season of the Wire or Treme… That’s too much money and it takes too long.

Question about filmmaking: I dont know anything about making a film. I have a general studies degree from the University of Maryland.

I can’t tell a story in a medium where you have to stop every 12 minutes to sell people shit. You need to keep eyeballs…. And you can’t tell a story that is dark, much less something that is tragic, because no one wants to watch that shit and then go out and buy iPads and Lincoln Continentals… Premium cable has taken that dynamic and shattered it…. Now that it’s about DVDs and on demand, the ratings mean even less. That economic model makes possible storytelling that is plausible.

I tend not to hire TV writers: I think it’s easier to bring journalists and novelists through the keyhole  into TV. If they make tv I don’t want them: I’m scared that it’ll end up too much like TV.

Next show: We can’t find anyone who is willing to do anything on organized labor. I’d love to do mini-series on key moments in organized labor, but no one is interested. It’s like talking about a museum piece for most people.

I see the American middle class as a person at a casino with the hand on a machine, not noticing everyone around them going bust. All they can see is the guy two rows over who is winning, and all the bells and whistles are going off… There is the secret notion among all these people who are getting creamed that one day I might be the guy on the machine that wins. It’s that level of perfect greed that our political demagoguery takes advantage of to get people to vote against their own interests.

What people forget when they bitch about welfare is that 99% of that money goes straight back into the economy. When rich people make money is goes into the bank.

Original Goths in 20 Scenes From A Mall In 1990

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refinery29

Detroitism: how “ruin porn” blinds us to the structural causes of failing cities

Ruin photography, in particular, has been criticized for its “pornographic” sensationalism, and my bookseller friend won’t sell much of it for that reason. And others roll their eyes at all the positive attention heaped on the young, mostly white “creatives,” which glosses over the city’s deep structural problems and the diversity of ideas to help fix them. So much ruin photography and ruin film aestheticizes poverty without inquiring of its origins, dramatizes spaces but never seeks out the people that inhabit and transform them, and romanticizes isolated acts of resistance without acknowledging the massive political and social forces aligned against the real transformation, and not just stubborn survival, of the city.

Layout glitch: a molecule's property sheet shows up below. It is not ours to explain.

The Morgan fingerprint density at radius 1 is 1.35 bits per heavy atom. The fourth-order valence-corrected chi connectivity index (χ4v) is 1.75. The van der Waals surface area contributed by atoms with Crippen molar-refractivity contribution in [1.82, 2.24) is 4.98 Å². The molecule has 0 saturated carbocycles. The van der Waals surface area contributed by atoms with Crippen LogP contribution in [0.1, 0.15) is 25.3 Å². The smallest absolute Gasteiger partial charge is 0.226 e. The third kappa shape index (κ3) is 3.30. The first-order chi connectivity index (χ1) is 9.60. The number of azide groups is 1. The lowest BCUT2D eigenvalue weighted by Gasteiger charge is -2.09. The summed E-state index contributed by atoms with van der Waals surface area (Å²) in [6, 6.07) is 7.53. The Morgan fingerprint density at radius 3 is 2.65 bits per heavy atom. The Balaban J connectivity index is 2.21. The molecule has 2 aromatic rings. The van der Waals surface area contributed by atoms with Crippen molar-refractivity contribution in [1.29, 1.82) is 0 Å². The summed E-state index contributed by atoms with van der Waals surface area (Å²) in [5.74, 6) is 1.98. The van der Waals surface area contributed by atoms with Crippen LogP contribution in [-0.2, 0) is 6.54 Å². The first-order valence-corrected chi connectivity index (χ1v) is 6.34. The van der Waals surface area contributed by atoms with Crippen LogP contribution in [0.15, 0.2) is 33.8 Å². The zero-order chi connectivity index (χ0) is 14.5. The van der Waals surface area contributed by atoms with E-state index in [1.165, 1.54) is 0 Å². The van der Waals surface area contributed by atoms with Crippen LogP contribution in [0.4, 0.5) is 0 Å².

- from Guernica

Genius of the day: Milton Rogovin

BUFFALO (AP).- Milton Rogovin, a social documentary photographer who built a life’s work by looking through a lens at people who were invisible to others, died Tuesday at age 101.

After being blacklisted in the communist scare of the 1950s, Rogovin dedicated his life to photography. His pictures documented the lives of the poor, the dispossessed, the working class — in particular those living in a six-square-block neighborhood in Buffalo near his optometry practice.

“He referred to these people as the ‘forgotten ones,’” his son said. “These were poor and working people who were not ever in the limelight.”

Rogovin found “forgotten ones” on New York Indian reservations and in far-flung corners of China, Zimbabwe, France, Scotland and Spain.

His first project was a documentary series on Buffalo’s black churches. Living on his wife’s schoolteacher salary, he traveled to Appalachia, Chile and Mexico to take portraits of working people — always using a vintage Rolleiflex, a bare bulb flash, occasionally a tripod, and black and white film.

- from artdaily

Dividing the American West based on water supplies


Mark Twain is often credited with saying: “Whiskey is for drinking and water is for fighting over.”

- from ECOPOLITOLOGY

Creativity, Community, Innovation: Yes Please More in Denver, Colorado – PSFK

Yes Please More’s latest pop up store is located on the second level of Denver Pavilions, right behind Niketown, in a space once occupied by a bridal boutique. 70% of the sales made at the store will directly benefit local creatives while the other 30% will be used to support additional programming. In selling quirky, locally-focused pieces, Brian explained, “We kinda feel like we’re exporting a bit of Colorado culture – and it’s a great alternative to the Made in China shot glasses that you can get at the other souvenir shops in town.” An entire class of interior design students from the Art Institute of Colorado created fixtures for the store and will continue working with Sam and Brian throughout the lifespan of the installation, which will close later this winter.

- from psfk.com

The Reverse Cowgirl: Interview: Peter S. Conrad